Last in this kit was a small barrel/forearm rest. It arrives empty and can be filled with you choice of fillersand, kitty litter, dry sweepall will do the trick. This little rest works like a champ off of a bench and for unobstructed shooting from the prone position.
Anyhow, with all the gear in hand we were ready to shoot the Mossberg ATR, so I scrounged up a supply of .270 Winchester ammo. I came up with: two 130-grain loads from Winchester, their Power Point and Silver Tip; 130-grain Nosler Ballistic Tips from Federal; 140-grain Core Lockt Ultras from Remington, and a 140-grain Hornady Interlock BTSP. This seemed like a fair cross section of ammo. Seems like most of my buds who have .270s prefer to shoot 130- and 140-grain bullets; therefore I stuck with that choice of bullet weights.
Gear finally assembled, it was time to get the Mossberg ATR to the range. Having never been a fan of the .270 Winchester caliberplease forgive me, I was raised on .243 Winchester or .30-06 SpringfieldI didnt know what to expect from the caliber. I knew it had a huge devout following, so there has to be something to the .270 Winchester that makes it so popular.
In short order I found the cartridge to be pleasant to shoot and it was capable of good down-range accuracy. In no time at all the Mossberg ATR was punching nice 3-shot groups into the targets I had set up at the 100-yard stand. Nice may be an understatement, all five loads averaged 3/4 inch groups for three shots. Bear in mind this is a rifle that retails for less than $400 on average.
I did not spend hours dialing the rifle cartridge combination, and it was 95 degrees in the shade before we added the humidity to make a pleasant climate to shoot in; &Mac186; minute-of-angle (MOA) isnt bad . . . not at all! For the most part all groups actually had two of the three rounds touching. I am sure if I really took my time, I could have massaged the ATRs trigger a bit gentler and work &Mac251; MOA groups, but I was just sweating too bad for that.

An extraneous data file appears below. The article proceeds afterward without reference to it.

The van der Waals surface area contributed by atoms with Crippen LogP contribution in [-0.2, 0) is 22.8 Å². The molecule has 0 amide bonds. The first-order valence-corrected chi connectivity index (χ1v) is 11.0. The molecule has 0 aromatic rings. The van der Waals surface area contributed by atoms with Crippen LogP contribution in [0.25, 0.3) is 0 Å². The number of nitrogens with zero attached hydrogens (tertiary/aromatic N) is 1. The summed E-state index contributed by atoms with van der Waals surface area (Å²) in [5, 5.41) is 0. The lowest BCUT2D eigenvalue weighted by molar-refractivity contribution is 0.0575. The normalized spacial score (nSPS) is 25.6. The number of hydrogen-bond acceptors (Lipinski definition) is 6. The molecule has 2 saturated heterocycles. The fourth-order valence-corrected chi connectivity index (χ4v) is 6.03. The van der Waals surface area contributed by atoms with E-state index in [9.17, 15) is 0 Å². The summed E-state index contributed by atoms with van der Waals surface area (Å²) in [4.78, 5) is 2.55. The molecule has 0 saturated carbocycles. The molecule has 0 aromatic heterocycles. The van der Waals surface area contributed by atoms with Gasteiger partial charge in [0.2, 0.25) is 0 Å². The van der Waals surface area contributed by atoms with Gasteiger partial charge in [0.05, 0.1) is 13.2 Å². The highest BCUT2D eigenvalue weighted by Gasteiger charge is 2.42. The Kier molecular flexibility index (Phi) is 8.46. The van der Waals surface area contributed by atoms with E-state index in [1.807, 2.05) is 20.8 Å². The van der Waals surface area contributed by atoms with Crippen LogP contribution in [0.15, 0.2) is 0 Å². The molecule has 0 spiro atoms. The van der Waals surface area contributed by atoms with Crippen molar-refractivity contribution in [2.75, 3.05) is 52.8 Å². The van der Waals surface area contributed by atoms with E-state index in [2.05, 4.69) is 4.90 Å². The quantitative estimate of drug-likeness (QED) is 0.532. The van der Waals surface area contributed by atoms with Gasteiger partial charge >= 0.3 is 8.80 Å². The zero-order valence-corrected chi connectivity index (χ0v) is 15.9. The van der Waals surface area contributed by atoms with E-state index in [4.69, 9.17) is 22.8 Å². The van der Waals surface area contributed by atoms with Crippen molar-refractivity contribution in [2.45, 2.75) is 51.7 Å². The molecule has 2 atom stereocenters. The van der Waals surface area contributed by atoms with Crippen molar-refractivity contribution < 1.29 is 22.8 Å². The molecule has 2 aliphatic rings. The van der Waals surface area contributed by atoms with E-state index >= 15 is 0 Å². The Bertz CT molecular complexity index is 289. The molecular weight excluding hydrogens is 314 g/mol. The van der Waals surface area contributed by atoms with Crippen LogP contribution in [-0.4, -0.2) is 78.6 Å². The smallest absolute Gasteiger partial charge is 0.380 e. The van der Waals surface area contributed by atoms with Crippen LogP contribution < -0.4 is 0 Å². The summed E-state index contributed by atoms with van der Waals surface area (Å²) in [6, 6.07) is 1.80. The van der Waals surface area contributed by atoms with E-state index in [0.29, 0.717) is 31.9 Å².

All of the rounds were shot either from the bi-pod or the SOT Packs wedge rest. No heavy duty ultra stable clamp type rests were used; just what one would most likely use in the field. I even ran several groups prone over the SOT pack, and the ATR just kept putting the bullets where the ATR/Buckmaster combo
Okay, so the rifle will shoot at close range; what does it do at longer ranges. The longest shot I could take at West Elizabeth Sportsman is 200 yards (such is life in suburbia today) but we made do. The Federal loaded 140-grain Ballistic Tip performed the best at this distance, averaging MOA at 200 yards. I am certain this is accurate enough for most guys going out after mule or whitetail deer.
Overall I found the Mossberg ATR to be a great rifle. I mated it with a moderately priced Nikon Buckmaster scope to allow the rifle/shooter to perform to the best of their ability. I am certain if the owner of a Mossberg ATR really sat down and shot several factory and quality reloads, he could come up with a rifle capable of &Mac251; MOA accuracy at 100 yards.
The Mossberg ATR is a great rifle for the field; it is light weight, priced well and shoots great. The ATR will be available in .270 Winchester and .30-06 Springfield for the 2005 season. Rumor has it when the supply meets the demand, other calibers are in the works. I am sure popular calibers like .243 Winchester, .308 Winchester and others will debut in the next year or so.
If you are in the market for a new rifle for the impending big game hunting season, dont break the bank. Check out the Mossberg ATR. I dont think you will be disappointed.
O.F. Mossberg & Sons Inc.
7 Grasso Ave., Dept. GWK
North Haven, CT 06473
1300 Walt Whitman Rd.
Melville, NY 11747
N5549 Country Trunk Z
Onalaska, WI 54650
2708 St. Louis Ave., Dept. GWK
Ft. Worth, TX 76110
870 Remington Dr., Dept. GWK
Madison, NC 27025
3625 Old Potash Hwy., Dept. GWK
Grand Island, NE 68803
427 North Shamrock St.
East Alton, IL 62024
8515 Washington Blvd.
Culver City, CA 90016